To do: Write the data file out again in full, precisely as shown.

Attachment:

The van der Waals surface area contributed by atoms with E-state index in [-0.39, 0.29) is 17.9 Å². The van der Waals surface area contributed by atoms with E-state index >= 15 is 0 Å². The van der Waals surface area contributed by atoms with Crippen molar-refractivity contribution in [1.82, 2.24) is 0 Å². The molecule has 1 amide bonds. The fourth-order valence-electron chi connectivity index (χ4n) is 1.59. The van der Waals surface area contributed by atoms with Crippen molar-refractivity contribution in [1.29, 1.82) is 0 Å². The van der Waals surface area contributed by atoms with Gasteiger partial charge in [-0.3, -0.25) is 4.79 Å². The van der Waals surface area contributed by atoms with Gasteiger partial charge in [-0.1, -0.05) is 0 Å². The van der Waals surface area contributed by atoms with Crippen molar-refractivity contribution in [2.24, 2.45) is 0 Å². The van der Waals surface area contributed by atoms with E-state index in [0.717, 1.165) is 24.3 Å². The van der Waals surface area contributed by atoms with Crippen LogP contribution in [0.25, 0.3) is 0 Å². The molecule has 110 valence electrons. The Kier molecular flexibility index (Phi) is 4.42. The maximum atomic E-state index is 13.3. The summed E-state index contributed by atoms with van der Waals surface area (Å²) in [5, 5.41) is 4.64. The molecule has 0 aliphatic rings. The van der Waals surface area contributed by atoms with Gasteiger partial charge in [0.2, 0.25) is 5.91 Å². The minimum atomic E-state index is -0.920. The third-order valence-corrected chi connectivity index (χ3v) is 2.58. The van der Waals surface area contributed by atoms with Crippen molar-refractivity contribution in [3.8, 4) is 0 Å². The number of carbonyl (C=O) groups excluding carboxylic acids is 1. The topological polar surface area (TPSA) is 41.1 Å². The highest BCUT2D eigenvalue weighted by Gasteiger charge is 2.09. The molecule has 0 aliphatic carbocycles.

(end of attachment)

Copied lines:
The van der Waals surface area contributed by atoms with E-state index in [-0.39, 0.29) is 17.9 Å². The van der Waals surface area contributed by atoms with E-state index >= 15 is 0 Å². The van der Waals surface area contributed by atoms with Crippen molar-refractivity contribution in [1.82, 2.24) is 0 Å². The molecule has 1 amide bonds. The fourth-order valence-electron chi connectivity index (χ4n) is 1.59. The van der Waals surface area contributed by atoms with Crippen molar-refractivity contribution in [1.29, 1.82) is 0 Å². The van der Waals surface area contributed by atoms with Gasteiger partial charge in [-0.3, -0.25) is 4.79 Å². The van der Waals surface area contributed by atoms with Gasteiger partial charge in [-0.1, -0.05) is 0 Å². The van der Waals surface area contributed by atoms with Crippen molar-refractivity contribution in [2.24, 2.45) is 0 Å². The van der Waals surface area contributed by atoms with E-state index in [0.717, 1.165) is 24.3 Å². The van der Waals surface area contributed by atoms with Crippen LogP contribution in [0.25, 0.3) is 0 Å². The molecule has 110 valence electrons. The Kier molecular flexibility index (Phi) is 4.42. The maximum atomic E-state index is 13.3. The summed E-state index contributed by atoms with van der Waals surface area (Å²) in [5, 5.41) is 4.64. The molecule has 0 aliphatic rings. The van der Waals surface area contributed by atoms with Gasteiger partial charge in [0.2, 0.25) is 5.91 Å². The minimum atomic E-state index is -0.920. The third-order valence-corrected chi connectivity index (χ3v) is 2.58. The van der Waals surface area contributed by atoms with Crippen molar-refractivity contribution in [3.8, 4) is 0 Å². The number of carbonyl (C=O) groups excluding carboxylic acids is 1. The topological polar surface area (TPSA) is 41.1 Å². The highest BCUT2D eigenvalue weighted by Gasteiger charge is 2.09. The molecule has 0 aliphatic carbocycles.